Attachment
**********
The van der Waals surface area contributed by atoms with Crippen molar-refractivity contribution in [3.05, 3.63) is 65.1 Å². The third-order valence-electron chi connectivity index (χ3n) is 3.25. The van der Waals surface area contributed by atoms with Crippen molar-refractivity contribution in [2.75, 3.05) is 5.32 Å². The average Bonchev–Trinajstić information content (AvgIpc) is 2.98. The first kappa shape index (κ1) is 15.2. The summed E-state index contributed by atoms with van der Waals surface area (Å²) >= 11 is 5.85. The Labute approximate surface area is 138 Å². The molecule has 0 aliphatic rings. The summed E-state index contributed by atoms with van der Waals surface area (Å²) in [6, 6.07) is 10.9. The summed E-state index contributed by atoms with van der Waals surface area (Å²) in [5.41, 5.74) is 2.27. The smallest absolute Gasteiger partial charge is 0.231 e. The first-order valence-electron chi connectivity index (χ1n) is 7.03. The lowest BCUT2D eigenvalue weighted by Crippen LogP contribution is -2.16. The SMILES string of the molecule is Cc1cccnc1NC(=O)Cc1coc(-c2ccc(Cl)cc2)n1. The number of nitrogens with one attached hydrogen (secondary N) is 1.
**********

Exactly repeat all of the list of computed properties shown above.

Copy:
The van der Waals surface area contributed by atoms with Crippen molar-refractivity contribution in [3.05, 3.63) is 65.1 Å². The third-order valence-electron chi connectivity index (χ3n) is 3.25. The van der Waals surface area contributed by atoms with Crippen molar-refractivity contribution in [2.75, 3.05) is 5.32 Å². The average Bonchev–Trinajstić information content (AvgIpc) is 2.98. The first kappa shape index (κ1) is 15.2. The summed E-state index contributed by atoms with van der Waals surface area (Å²) >= 11 is 5.85. The Labute approximate surface area is 138 Å². The molecule has 0 aliphatic rings. The summed E-state index contributed by atoms with van der Waals surface area (Å²) in [6, 6.07) is 10.9. The summed E-state index contributed by atoms with van der Waals surface area (Å²) in [5.41, 5.74) is 2.27. The smallest absolute Gasteiger partial charge is 0.231 e. The first-order valence-electron chi connectivity index (χ1n) is 7.03. The lowest BCUT2D eigenvalue weighted by Crippen LogP contribution is -2.16. The SMILES string of the molecule is Cc1cccnc1NC(=O)Cc1coc(-c2ccc(Cl)cc2)n1. The number of nitrogens with one attached hydrogen (secondary N) is 1.